Why is it that some of the most confident and charming work colleagues suddenly declare themselves “clueless” when it comes to formal work events? There’s no manual to it, granted, but there’s no magic trick behind an enjoyable and successful evening of work socializing—or as it is unfortunately known, “networking.” With the caveat that people, like workplaces, aren’t puzzles, and that there’s no one solution to better socializing—here are some tips to help you shine through with your natural grace.
Prepare, prepare, prepare
Get ready, because here you come: it may seem a bit cheesy, but the first thing to do is remind yourself that you’re absolutely capable of holding a good conversation. It’s fairly basic motivational psychology, but it’s a lesson worth remembering.
The second thing to prepare is an elaborate dossier of every guest in attendance. Kidding. But it is worth keeping in mind who you’ll be meeting with. If it’s a seated dinner, ask a coworker about your future tablemates, or do a quick Google on your phone. If it’s a keynote with drinks to follow, look into the speaker’s interests and think about what you’d like to know.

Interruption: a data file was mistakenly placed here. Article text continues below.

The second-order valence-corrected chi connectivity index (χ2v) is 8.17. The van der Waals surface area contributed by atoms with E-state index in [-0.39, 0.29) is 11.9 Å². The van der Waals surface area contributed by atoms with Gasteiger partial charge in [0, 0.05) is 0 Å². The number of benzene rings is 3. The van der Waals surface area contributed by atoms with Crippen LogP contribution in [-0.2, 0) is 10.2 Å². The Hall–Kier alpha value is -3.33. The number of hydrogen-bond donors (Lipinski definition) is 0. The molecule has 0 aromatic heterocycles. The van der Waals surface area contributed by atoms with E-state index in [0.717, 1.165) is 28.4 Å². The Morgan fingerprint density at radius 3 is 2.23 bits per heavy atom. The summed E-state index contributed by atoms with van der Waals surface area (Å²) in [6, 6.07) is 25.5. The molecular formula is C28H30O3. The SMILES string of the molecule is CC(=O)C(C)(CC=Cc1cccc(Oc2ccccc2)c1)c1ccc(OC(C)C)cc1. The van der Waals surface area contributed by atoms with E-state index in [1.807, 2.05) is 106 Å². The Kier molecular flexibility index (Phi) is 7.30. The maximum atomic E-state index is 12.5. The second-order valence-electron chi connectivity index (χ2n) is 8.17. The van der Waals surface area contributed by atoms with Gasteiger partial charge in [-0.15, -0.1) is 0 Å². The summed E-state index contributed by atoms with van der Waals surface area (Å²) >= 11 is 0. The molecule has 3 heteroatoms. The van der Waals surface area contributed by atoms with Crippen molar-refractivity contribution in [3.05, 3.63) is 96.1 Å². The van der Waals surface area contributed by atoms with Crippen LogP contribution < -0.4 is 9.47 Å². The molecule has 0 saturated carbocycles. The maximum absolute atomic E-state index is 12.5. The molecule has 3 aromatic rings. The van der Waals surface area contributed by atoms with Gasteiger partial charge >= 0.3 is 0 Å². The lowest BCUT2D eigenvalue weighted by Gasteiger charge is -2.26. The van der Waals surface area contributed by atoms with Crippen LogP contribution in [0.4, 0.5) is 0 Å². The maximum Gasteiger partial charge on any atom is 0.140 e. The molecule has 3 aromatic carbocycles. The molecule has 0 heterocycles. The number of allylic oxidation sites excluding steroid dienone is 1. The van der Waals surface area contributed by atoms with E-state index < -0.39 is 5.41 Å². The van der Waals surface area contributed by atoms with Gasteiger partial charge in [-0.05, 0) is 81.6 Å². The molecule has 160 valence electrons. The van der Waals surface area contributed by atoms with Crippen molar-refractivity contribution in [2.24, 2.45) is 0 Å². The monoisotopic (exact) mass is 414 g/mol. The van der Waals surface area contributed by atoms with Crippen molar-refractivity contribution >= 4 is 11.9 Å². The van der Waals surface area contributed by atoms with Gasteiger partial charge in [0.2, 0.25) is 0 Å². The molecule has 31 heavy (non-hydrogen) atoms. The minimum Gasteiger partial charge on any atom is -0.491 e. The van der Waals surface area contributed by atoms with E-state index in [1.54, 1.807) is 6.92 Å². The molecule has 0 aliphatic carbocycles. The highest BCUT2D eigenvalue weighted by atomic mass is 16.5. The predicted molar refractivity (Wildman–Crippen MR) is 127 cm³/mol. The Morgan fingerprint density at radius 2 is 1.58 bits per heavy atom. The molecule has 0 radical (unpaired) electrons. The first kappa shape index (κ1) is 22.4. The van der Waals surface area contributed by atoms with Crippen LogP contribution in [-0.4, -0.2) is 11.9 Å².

Think and ask broadly
Something to keep in mind is that many of your most intimidating higher-ups earned their keep by explaining themselves—they’re in the business of selling and detailing their work. So, let them do it again. Ask open-ended questions (not necessarily about work) that give them plenty of room for talking. There’s no answer more boring than “Yes” or “No,” so try to avoid questions that lead to them.
“Champagne Bubbles (Photo) – Gold” by Paperless Post
Make them do the work
How much should you be talking, anyway? Some, of course—you want people to know that you’re engaged and bright. Like your parents probably told you: you’ve got two ears and one mouth. Let your interlocutors do most of the talking—you’ll walk away enlightened, they’ll walk away feeling like they just did a great job.
What don’t you say?
Okay, aside from the famous pillars of “politics, money, and religion” (which may be difficult to avoid if you work in politics, banking, or a faith-based organization), what’s off-limits? We tend to avoid going too personal: that sounds obvious, but we live in an increasingly public world. Your older peers may not live in the same social media demimonde, so keep that in mind. One thing you might not realize is part of that: self-deprecation. Don’t take this as license to open conversations with a list of your achievements, but leave any humorous retelling of your foibles to friends—think of this as your opportunity to put your personality in more structured attire, too.